Autumn Statement 2022

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Chancellor Jeremy Hunt delivered the Autumn Statement 2022 speech on 17 November 2022. The government’s aim of the new budget is to tackle the living cost crisis in the UK and rebuild the country’s economy.

Hunt unveiled a £55 billion financial plan to restore the UK’s credibility under Rishi Sunak’s government after the “mini-budget” chaos in September under formal leader Lizz Truss.

Some significant changes to observe are the reduction in income tax additional rate threshold, dividend allowance and capital gain tax-exempt amount, increase in Energy Profits Levy, and a few more updates.

Chancellor Jeremy Hunt

Credit: GOV.UK

Globally inflation is runnign high and same is the case in the UK. A country becomes unstable when hit by high inflation. It results in high mortgage rates, expensive food and energy bills, business failure and unemployment. All these erode savings, cause industrial unrest and cut public service funding.

Due to high inflation, central banks are raising their interest rates, which pushes up the cost of borrowing for businesses, families and the government.

Jeremy Hunt clarified his priorities for the new budget statement as stability, growth, and public services.

This guide covers some of the critical changes in the Autumn Statement 2022 that will help you figure out the future changes in your pocket.

Growth and Borrowing

The chancellor forecasted the economy would grow by 4.2% this year which was already in recession due to high energy prices. GDP is expected to shrink by 1.4% next year before rising to 1.3% in the following year, 2.6% in 2025 and 2.7% in 2026. The OBR  forecasted a 3.8% growth for 2022 and 1.8% for 2023 in March.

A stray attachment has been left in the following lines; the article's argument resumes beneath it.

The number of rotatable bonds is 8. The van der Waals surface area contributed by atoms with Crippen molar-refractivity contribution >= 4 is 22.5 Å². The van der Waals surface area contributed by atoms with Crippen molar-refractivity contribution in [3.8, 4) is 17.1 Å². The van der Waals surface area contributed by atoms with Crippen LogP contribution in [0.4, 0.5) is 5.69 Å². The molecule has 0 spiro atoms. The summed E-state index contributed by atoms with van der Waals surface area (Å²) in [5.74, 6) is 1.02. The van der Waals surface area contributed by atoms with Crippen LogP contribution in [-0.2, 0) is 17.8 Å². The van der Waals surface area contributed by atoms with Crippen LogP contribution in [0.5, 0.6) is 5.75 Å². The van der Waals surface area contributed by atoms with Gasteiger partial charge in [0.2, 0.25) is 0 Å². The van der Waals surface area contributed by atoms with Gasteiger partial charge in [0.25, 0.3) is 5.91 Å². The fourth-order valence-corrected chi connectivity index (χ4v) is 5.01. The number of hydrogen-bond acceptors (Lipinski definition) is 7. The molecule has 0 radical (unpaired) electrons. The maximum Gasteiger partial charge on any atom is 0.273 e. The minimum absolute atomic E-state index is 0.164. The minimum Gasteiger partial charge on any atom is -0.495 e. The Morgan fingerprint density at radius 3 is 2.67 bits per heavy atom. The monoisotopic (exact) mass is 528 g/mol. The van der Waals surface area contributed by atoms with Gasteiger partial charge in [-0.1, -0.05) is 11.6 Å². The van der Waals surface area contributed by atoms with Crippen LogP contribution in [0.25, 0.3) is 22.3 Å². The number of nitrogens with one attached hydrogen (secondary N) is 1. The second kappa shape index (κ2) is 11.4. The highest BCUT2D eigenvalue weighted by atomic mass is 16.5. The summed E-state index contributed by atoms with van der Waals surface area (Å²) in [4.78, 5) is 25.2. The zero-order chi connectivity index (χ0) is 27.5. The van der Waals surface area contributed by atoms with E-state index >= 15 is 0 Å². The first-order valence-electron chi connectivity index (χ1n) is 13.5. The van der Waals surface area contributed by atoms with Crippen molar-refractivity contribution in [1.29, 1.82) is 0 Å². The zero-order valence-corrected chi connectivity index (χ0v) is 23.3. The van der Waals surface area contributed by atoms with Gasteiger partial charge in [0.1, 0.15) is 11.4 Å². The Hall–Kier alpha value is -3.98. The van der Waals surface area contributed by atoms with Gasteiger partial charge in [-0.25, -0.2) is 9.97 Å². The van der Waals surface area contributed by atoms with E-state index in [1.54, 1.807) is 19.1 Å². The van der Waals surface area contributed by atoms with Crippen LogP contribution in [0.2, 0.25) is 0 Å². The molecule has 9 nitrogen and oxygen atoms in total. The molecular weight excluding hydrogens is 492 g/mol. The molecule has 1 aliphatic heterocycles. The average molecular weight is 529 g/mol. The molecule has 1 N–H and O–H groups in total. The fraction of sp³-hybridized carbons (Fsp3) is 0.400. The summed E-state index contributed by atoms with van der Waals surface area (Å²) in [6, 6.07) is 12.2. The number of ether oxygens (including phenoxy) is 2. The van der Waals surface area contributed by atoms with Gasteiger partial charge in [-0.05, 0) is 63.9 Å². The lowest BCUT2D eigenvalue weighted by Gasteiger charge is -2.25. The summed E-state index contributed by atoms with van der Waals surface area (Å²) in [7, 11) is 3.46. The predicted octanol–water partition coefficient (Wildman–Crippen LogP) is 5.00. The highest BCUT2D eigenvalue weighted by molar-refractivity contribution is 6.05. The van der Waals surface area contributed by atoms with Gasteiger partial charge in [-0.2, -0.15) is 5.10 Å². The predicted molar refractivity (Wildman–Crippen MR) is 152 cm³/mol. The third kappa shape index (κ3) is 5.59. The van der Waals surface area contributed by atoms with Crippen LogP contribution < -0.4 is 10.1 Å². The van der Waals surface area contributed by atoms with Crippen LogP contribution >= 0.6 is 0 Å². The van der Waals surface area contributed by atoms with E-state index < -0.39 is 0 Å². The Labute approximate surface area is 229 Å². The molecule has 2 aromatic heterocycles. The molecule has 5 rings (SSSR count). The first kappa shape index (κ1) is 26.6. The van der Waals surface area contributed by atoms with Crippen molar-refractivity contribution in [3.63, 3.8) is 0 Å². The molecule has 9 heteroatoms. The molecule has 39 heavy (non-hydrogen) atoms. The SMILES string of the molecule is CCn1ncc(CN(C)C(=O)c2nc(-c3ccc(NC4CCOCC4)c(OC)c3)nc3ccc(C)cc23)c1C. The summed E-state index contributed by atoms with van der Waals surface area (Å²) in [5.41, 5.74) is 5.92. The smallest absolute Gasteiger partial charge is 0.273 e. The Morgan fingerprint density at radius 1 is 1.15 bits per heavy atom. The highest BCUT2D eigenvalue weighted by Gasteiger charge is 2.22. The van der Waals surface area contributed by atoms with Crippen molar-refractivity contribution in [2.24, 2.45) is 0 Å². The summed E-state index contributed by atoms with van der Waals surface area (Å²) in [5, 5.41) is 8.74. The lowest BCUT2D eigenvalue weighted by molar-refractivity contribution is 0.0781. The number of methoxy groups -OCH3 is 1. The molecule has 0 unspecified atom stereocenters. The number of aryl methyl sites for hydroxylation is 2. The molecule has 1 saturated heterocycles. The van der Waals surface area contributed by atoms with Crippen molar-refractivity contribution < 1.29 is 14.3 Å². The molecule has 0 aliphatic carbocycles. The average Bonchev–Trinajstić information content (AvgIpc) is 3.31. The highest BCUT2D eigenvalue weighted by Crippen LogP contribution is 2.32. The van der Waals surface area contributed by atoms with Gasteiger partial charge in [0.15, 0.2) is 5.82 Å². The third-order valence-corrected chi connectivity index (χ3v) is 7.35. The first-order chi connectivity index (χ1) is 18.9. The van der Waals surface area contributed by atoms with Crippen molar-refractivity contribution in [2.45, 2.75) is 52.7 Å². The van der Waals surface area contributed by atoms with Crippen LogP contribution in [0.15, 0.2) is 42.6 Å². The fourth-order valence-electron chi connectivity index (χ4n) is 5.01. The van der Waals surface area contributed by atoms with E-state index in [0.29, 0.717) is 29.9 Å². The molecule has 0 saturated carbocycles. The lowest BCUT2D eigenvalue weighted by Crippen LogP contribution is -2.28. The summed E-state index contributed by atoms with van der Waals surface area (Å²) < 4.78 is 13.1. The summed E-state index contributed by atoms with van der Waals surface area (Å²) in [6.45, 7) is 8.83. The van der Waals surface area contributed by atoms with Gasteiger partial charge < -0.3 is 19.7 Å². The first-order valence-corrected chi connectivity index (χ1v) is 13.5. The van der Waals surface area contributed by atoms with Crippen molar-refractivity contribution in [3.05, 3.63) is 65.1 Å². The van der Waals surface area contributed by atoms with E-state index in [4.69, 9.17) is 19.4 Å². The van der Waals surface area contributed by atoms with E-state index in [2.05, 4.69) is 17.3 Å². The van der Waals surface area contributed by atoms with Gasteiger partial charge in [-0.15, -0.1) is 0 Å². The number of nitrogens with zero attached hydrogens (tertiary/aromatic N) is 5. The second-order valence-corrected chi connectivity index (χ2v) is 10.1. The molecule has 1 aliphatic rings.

Borrowing in the financial year 2022-23, individuals will be 7.1% of GDP. The chancellor declared underlying debts must have a percentage of GDP within 5 years, and public sector borrowing must offer 3% of GDP.

Tax and National Insurance

  • Hunt, in his Autumn statement, declares a substantial tax increase. He reduces the additional threshold from £150,000 to £125,140. Individuals earning £150,000 or more must pay £1,200 more in tax per year.
  • The income tax personal allowance, higher rate threshold, inheritance tax threshold and National Insurance thresholds remain constant at their current levels for the next 2 years up to April 2028.
  • The dividend allowance will reduce from £2,000 to £1,000 for the next year and £500 from April 2024.
  • Capital gains tax annual exemption amount will reduce from £12,300 to £6,000 for next year and £3,000 from April 2024.
  • Electric vehicles will no longer enjoy the Vehicle Excise Duty exemptions, but the company car tax rates remain low.
  • Windfall taxes will increase to £14 billion, including a temporary 45% levy on electricity producers. There will be nearly a £14 bn tax reduction on business rates.
  • Hunt decided to freeze the Employers NICS threshold till April 2028 and will return the employment allowance newly at a higher level of £5,000.
  • The deduction rate for the SME scheme will reduce to 86% and the credit rate to 10%; however, the separate R&D expenditure credit rate will rise from 13% to 20%.